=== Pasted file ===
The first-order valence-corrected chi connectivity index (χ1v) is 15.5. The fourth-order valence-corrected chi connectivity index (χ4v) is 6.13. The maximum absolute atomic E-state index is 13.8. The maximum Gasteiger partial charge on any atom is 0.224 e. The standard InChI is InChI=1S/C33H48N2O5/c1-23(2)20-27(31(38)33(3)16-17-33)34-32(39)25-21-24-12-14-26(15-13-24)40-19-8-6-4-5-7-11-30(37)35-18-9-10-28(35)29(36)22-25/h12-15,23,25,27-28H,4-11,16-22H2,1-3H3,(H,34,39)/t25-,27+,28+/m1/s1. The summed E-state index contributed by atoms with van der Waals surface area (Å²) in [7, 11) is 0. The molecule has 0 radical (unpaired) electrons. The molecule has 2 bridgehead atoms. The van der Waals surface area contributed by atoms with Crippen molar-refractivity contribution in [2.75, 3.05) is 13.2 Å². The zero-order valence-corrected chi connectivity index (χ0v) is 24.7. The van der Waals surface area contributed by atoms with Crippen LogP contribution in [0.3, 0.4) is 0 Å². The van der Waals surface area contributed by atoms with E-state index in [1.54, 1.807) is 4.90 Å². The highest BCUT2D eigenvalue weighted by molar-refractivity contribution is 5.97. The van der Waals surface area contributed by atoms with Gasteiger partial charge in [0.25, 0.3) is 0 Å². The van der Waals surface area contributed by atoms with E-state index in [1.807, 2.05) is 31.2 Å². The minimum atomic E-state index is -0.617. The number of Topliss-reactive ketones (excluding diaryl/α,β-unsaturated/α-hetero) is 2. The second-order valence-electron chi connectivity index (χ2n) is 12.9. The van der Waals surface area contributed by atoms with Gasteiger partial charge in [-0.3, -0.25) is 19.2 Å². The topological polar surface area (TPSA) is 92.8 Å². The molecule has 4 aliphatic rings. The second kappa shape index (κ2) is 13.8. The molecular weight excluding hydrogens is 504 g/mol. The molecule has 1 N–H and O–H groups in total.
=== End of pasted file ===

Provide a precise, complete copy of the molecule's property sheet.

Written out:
The first-order valence-corrected chi connectivity index (χ1v) is 15.5. The fourth-order valence-corrected chi connectivity index (χ4v) is 6.13. The maximum absolute atomic E-state index is 13.8. The maximum Gasteiger partial charge on any atom is 0.224 e. The standard InChI is InChI=1S/C33H48N2O5/c1-23(2)20-27(31(38)33(3)16-17-33)34-32(39)25-21-24-12-14-26(15-13-24)40-19-8-6-4-5-7-11-30(37)35-18-9-10-28(35)29(36)22-25/h12-15,23,25,27-28H,4-11,16-22H2,1-3H3,(H,34,39)/t25-,27+,28+/m1/s1. The summed E-state index contributed by atoms with van der Waals surface area (Å²) in [7, 11) is 0. The molecule has 0 radical (unpaired) electrons. The molecule has 2 bridgehead atoms. The van der Waals surface area contributed by atoms with Crippen molar-refractivity contribution in [2.75, 3.05) is 13.2 Å². The zero-order valence-corrected chi connectivity index (χ0v) is 24.7. The van der Waals surface area contributed by atoms with Crippen LogP contribution in [0.3, 0.4) is 0 Å². The van der Waals surface area contributed by atoms with E-state index in [1.54, 1.807) is 4.90 Å². The highest BCUT2D eigenvalue weighted by molar-refractivity contribution is 5.97. The van der Waals surface area contributed by atoms with Gasteiger partial charge in [0.25, 0.3) is 0 Å². The van der Waals surface area contributed by atoms with E-state index in [1.807, 2.05) is 31.2 Å². The minimum atomic E-state index is -0.617. The number of Topliss-reactive ketones (excluding diaryl/α,β-unsaturated/α-hetero) is 2. The second-order valence-electron chi connectivity index (χ2n) is 12.9. The van der Waals surface area contributed by atoms with Gasteiger partial charge in [-0.3, -0.25) is 19.2 Å². The topological polar surface area (TPSA) is 92.8 Å². The molecule has 4 aliphatic rings. The second kappa shape index (κ2) is 13.8. The molecular weight excluding hydrogens is 504 g/mol. The molecule has 1 N–H and O–H groups in total.